In the beginning
Many years ago, there was a
in an enchanting land that is far far away.
When the coach said "push harder, there is no
way you can hurt yourself", I actually believed him.
Exhausted, I pushed harder and harder ---
and then the cartilage was torn in my right knee.
Back in the old days, the prevailing wisdom was "if in doubt, take it out".
It worked for an inflamed appendix, why not a knee cartilage?
In the course of things, surgery was performed. I never really knew
exacty what was done but it certainly didn't make things better.
Indeed, my knee was worse. Still, everyone cheerfully said it was
all for the best and that I'd probably get arthritis by the age of 35 but in
the meantime I should go ahead and make the most of things.
At the age of 35 I was a full-time scientist and a part time athlete.
Perhaps I would be spared the scourge of arthritis?
Optimism is no match for reality and the reality was that
interference with the meniscus is a fine way to induce osteoarthritis.
Ten years later, the knee was worse and my sporting options were becoming
very limited. With each activity curtailed, I put on pounds (or should I
Gaining weight is another excellent way to improve your odds of getting osteoarthritis.
Four years ago, I was a fat 52 year-old giving my axe a workout down
in my little piece of Australian bush. I was rushing to cut through
a hardwood log before being drenched by an approaching thunderstorm.
Too late, it was a doozy, crashing thunder, lightening and belting
rain. One more blow... and I slipped, my right foot jamming between
fallen tree-trunks. The knee twisted, stretched and then made a horrifying
clunk as it snapped back into place.
Well, those were busy times. I had a kid with his whole leg in plaster
and a wife who had just moved to her dream job in Canada.
I gritted my teeth and got on a plane. Months went by and that damn
knee wasn't getting better. It was getting worse. I became
a master of the art of climbing stairs on my bum.
Physiotherapy helped but, by my own standards, I was crippled.
Standing to make dinner or wash a few dishes had become an
unwelcome pain-wracked chore --- as had many other things that I
used to do without a moments thought or hesitation. I was put on a
waiting list to see a specialist. After about 3 months, the specialist
took a careful look and
said, "we need an MRI". After another long wait I finally got close-up
and personal with an
A week later, I got a phone call. Prophesy fulfilled, I had
osteoarthritis in the medial compartment of my right knee.
Palliative care and an uncertain future
The treatment options from Nova Scotia Health were: "Take
and if you want we can give you a cortisone injection.
If it becomes unbearable, we'll put you on a
1-3 year waiting list for an artificial joint."
I also got a couple of good suggestions about what I could
do to help myself. Keep riding that bicycle, the specialist said.
My local GP also told me to get on my bike
and go down to the weight room and strengthen those
And, as an afterthought: "Don't be a wimp, push through the pain."
Exercise is the sort of advice I like to hear.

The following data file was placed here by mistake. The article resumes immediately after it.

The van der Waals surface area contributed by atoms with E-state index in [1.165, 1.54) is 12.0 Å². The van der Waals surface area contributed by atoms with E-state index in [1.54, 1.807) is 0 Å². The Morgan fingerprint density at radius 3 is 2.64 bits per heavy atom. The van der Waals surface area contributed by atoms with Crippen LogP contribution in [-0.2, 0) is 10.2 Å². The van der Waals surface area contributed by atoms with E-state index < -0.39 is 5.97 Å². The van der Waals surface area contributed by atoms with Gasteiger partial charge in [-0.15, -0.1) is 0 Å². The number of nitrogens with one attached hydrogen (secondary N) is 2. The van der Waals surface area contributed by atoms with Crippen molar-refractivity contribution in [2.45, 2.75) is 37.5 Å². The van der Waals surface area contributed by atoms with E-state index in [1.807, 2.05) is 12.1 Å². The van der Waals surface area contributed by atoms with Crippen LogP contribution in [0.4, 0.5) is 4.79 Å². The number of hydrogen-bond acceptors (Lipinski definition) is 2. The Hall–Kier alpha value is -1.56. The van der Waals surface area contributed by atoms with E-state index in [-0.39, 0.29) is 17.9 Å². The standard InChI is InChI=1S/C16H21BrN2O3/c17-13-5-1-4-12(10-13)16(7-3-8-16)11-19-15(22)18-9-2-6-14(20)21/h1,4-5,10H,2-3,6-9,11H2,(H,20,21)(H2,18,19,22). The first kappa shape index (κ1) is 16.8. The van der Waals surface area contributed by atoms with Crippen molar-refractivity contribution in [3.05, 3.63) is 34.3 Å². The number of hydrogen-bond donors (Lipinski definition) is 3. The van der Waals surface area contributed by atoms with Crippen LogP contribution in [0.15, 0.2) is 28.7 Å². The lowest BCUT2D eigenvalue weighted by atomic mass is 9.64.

I'm a bit wary about pushing through the pain, though.
Cortisone was another matter. I'd had a cortisone shot many years ago
for another injury and it had only made things worse.
Cortisone works by killing off a layer of cells.
I wasn't going down that track.
As for a lifetime of NSAIDs, I wasn't sure what to think.
Every second TV advertisement seemed to be pushing one or the other
of the prominant NSIAD brands as being everyones solution for their
osteoarthritic pain. Nothing makes me more suspicious than advice
from the TV. One great thing about Google is that you can quickly get
at many abstracts of scientific/medical publications.
My suspicions were quickly confirmed.
NSAIDs are purely palliative. NSAIDs do nothing to fix the problem.
NSAIDs may even make things worse in the long term...
and it's all FDA-approved.
No wonder the drug companies push this stuff so hard!
I set my old
up on a
wind-trainer, down the basement.
It was a lot more comfortable than ploughing
through the snow outside. (Oh, sometimes I missed Australia --- so bad.)
At first I could only ride for 5-15 minutes at a time, so the boredom was
not unbearable. Neither was the discomfort in my seat. There is a big
difference between riding on the road and riding on a wind-trainer.
A wind trainer does not give you the same gradient in resistance
and this makes it difficult to relieve oneself from the steady pressure
of the bicycle seat on your rear end.
(For the technically-minded, wind-trainers rely on friction resistance
which scales roughly as speed squared. On the road, inertial
forces play a bigger role and they scale according to change in speed.)
After a few weeks, I was riding longer and the knee was giving me less
grief. I'd limp and shuffle painfully downstairs, ride the bicycle for
20 minutes, then walk relatively pain free up the stairs.
But 20 minutes was getting very boring and my bum was deteriorating
faster than my knee was improving.
Finding a bicycle seat that worked for me was frustrating, time consuming,
and expensive... and well worth the trouble when the job was done.
We are all exceptional in some ways and the thing that is truly
exceptional about me is my feet. My feet are so wide and high that
footwear manufacturers find them too many standard deviations off the